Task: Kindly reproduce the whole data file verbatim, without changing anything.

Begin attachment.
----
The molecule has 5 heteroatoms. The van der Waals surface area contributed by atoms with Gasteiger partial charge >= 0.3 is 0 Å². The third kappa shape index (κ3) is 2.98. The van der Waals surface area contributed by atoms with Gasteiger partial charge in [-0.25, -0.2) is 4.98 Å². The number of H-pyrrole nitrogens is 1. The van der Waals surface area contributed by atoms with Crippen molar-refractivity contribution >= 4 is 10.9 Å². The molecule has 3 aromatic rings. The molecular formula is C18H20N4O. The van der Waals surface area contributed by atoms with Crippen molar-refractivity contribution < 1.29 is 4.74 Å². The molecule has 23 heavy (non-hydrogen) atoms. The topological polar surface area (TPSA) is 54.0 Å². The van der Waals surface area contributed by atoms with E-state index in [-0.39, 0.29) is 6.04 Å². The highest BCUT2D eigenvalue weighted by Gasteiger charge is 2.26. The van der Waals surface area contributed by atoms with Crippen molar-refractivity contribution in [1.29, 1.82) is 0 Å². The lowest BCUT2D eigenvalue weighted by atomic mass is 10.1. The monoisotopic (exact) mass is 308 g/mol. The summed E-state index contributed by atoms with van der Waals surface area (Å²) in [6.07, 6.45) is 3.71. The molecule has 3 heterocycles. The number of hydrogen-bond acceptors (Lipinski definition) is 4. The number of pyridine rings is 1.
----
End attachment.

The molecule has 5 heteroatoms. The van der Waals surface area contributed by atoms with Gasteiger partial charge >= 0.3 is 0 Å². The third kappa shape index (κ3) is 2.98. The van der Waals surface area contributed by atoms with Gasteiger partial charge in [-0.25, -0.2) is 4.98 Å². The number of H-pyrrole nitrogens is 1. The van der Waals surface area contributed by atoms with Crippen molar-refractivity contribution >= 4 is 10.9 Å². The molecule has 3 aromatic rings. The molecular formula is C18H20N4O. The van der Waals surface area contributed by atoms with Crippen molar-refractivity contribution < 1.29 is 4.74 Å². The molecule has 23 heavy (non-hydrogen) atoms. The topological polar surface area (TPSA) is 54.0 Å². The van der Waals surface area contributed by atoms with E-state index in [-0.39, 0.29) is 6.04 Å². The highest BCUT2D eigenvalue weighted by Gasteiger charge is 2.26. The van der Waals surface area contributed by atoms with Crippen molar-refractivity contribution in [1.29, 1.82) is 0 Å². The lowest BCUT2D eigenvalue weighted by atomic mass is 10.1. The monoisotopic (exact) mass is 308 g/mol. The summed E-state index contributed by atoms with van der Waals surface area (Å²) in [6.07, 6.45) is 3.71. The molecule has 3 heterocycles. The number of hydrogen-bond acceptors (Lipinski definition) is 4. The number of pyridine rings is 1.